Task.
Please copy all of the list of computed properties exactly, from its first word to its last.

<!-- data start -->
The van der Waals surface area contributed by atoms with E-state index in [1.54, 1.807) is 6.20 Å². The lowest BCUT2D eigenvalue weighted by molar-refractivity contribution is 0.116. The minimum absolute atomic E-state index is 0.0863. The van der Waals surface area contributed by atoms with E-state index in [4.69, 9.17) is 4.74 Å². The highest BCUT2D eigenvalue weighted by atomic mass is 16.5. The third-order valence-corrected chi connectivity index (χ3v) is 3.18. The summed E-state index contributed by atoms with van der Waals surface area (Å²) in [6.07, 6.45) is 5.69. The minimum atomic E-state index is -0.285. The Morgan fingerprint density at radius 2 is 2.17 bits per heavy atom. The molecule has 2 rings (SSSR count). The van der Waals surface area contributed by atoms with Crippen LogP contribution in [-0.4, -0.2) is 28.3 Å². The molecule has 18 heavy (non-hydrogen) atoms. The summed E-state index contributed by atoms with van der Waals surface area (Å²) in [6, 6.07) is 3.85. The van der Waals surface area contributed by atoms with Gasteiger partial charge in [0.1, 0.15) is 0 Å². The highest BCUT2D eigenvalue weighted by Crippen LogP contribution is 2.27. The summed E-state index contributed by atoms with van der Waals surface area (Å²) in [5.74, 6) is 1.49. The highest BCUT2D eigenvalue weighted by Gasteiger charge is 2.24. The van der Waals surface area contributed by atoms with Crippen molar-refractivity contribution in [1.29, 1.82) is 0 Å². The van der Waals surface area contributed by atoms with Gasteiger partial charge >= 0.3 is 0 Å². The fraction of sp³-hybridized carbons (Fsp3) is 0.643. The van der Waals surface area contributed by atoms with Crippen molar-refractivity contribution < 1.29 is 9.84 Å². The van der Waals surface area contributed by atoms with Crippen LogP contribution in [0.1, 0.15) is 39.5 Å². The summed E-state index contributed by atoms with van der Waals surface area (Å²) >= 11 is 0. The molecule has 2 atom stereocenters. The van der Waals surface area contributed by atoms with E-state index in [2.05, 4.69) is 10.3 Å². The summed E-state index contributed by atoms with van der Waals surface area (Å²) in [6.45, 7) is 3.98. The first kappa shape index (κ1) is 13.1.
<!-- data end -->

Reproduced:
The van der Waals surface area contributed by atoms with E-state index in [1.54, 1.807) is 6.20 Å². The lowest BCUT2D eigenvalue weighted by molar-refractivity contribution is 0.116. The minimum absolute atomic E-state index is 0.0863. The van der Waals surface area contributed by atoms with E-state index in [4.69, 9.17) is 4.74 Å². The highest BCUT2D eigenvalue weighted by atomic mass is 16.5. The third-order valence-corrected chi connectivity index (χ3v) is 3.18. The summed E-state index contributed by atoms with van der Waals surface area (Å²) in [6.07, 6.45) is 5.69. The minimum atomic E-state index is -0.285. The Morgan fingerprint density at radius 2 is 2.17 bits per heavy atom. The molecule has 2 rings (SSSR count). The van der Waals surface area contributed by atoms with Crippen LogP contribution in [-0.4, -0.2) is 28.3 Å². The molecule has 18 heavy (non-hydrogen) atoms. The summed E-state index contributed by atoms with van der Waals surface area (Å²) in [6, 6.07) is 3.85. The van der Waals surface area contributed by atoms with Gasteiger partial charge in [0.1, 0.15) is 0 Å². The highest BCUT2D eigenvalue weighted by Crippen LogP contribution is 2.27. The summed E-state index contributed by atoms with van der Waals surface area (Å²) in [5.74, 6) is 1.49. The highest BCUT2D eigenvalue weighted by Gasteiger charge is 2.24. The van der Waals surface area contributed by atoms with Crippen molar-refractivity contribution in [1.29, 1.82) is 0 Å². The van der Waals surface area contributed by atoms with Gasteiger partial charge >= 0.3 is 0 Å². The fraction of sp³-hybridized carbons (Fsp3) is 0.643. The van der Waals surface area contributed by atoms with Crippen molar-refractivity contribution < 1.29 is 9.84 Å². The van der Waals surface area contributed by atoms with Crippen LogP contribution in [0.1, 0.15) is 39.5 Å². The summed E-state index contributed by atoms with van der Waals surface area (Å²) >= 11 is 0. The molecule has 2 atom stereocenters. The van der Waals surface area contributed by atoms with E-state index in [2.05, 4.69) is 10.3 Å². The summed E-state index contributed by atoms with van der Waals surface area (Å²) in [6.45, 7) is 3.98. The first kappa shape index (κ1) is 13.1.